Untitled Painting of Pueblo Thunderbird [SOLD]

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Julián Martinez (1885-1943) Pocano - Coming of the Spirits

Julián Martinez (1885-1943) Pocano - Coming of the Spirits was an artist who was born, lived most of his life, and died at the small but artistically rich San Ildefonso Pueblo. He is perhaps best known for painting designs onto the pottery vessels created by his wife—the famous San Ildefonso potter Maria Martinez.  He painted works on paper, too, and did so successfully despite receiving no formal art education. He was the father of Popovi Da and the grandfather of Tony Da, both of whom went on to become famous and successful artists themselves. Martinez was an important part of two major artistic movements: the beginnings of both black-on-black San Ildefonso pottery and traditional “flat style” pueblo painting.

His works on paper are considered most rare, simply because he didn't have time very much to paint.  Besides painter and pottery designer, his various occupations included farmer, laborer, Museum of New Mexico janitor, and Governor of San Ildefonso Pueblo.  According to Jeanne Snodgrass’ American Indian Painters: A Biographical Directory, Martinez began painting around 1920.  He mostly painted traditional pueblo “flat style” depictions of pueblo dancers, but occasionally strayed away from tradition and towards abstract symbolism. Martinez' paintings were among those selected by Mary Jane Colter to decorate La Fonda Hotel in Santa Fe, New Mexico. He received several commissions for murals, which can be seen at the Santa Fe Indian School; Mesa Verde National Park, Colorado; and the School for Advaced Research in Santa Fe.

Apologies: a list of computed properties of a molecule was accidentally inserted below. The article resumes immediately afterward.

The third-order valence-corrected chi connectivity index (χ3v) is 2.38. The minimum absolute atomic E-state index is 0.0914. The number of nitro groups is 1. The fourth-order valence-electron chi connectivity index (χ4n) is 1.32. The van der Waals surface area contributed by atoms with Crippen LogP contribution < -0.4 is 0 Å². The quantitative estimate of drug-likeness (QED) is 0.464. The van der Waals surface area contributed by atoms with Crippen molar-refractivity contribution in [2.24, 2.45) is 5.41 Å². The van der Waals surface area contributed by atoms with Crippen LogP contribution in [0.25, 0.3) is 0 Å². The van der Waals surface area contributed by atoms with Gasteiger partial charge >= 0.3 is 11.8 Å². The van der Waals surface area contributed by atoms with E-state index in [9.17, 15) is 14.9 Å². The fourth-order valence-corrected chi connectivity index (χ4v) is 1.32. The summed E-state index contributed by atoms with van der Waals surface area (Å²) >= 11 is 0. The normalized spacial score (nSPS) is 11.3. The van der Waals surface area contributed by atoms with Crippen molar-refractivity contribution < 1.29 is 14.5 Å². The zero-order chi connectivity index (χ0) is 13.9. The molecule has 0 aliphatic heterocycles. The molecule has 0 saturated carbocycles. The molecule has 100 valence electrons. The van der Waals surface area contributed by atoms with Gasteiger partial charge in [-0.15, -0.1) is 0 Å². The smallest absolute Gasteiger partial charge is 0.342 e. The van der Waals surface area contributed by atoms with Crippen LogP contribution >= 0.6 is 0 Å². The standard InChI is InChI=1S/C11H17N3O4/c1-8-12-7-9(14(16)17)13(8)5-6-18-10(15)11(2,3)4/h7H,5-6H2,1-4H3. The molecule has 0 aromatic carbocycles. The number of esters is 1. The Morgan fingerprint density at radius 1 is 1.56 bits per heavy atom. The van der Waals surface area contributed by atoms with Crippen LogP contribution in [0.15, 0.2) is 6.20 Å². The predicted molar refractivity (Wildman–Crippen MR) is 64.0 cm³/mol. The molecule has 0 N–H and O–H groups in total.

This untitled piece, completed in watercolor and ink on beautiful light brown paper, is an excellent example of Martinez working from a place of true creativity.  The majority of his works were either traditional flat style images or pieces made in collaboration with his wife, and so pieces like this are rare and exciting. He used traditional pueblo imagery—kiva steps and what may be inverted rain clouds, most notably—along with simple abstract shapes and patterns to create a pueblo thunderbird.

Artist Signature - Julián Martinez (1885-1943) Pocano - Coming of the SpiritsMartinez’s lime green thunderbird is augmented with bold primary colors.  His watercolors, applied within carefully inked outlines, are simultaneously soft and bright.  His linework is graceful and deliberate, outlining the nearly symmetrical image and creating the details that lie within.  Black ink defines the bird’s real features: its beak, eye and legs. Rows of black triangles serve as feathers, reaching out from the bird’s head and wings.  Aside from these necessary details, the image is all graceful abstraction. This wonderful combination of traditional pueblo imagery and unique artistic innovation will delight collectors of early pueblo paintings.

Condition: this Untitled Painting of Pueblo Thunderbird is in very good condition
Provenance: from the collection of a New Mexico resident

Close up view of the Thunderbird image.

Julián Martinez (1885-1943) Pocano - Coming of the Spirits
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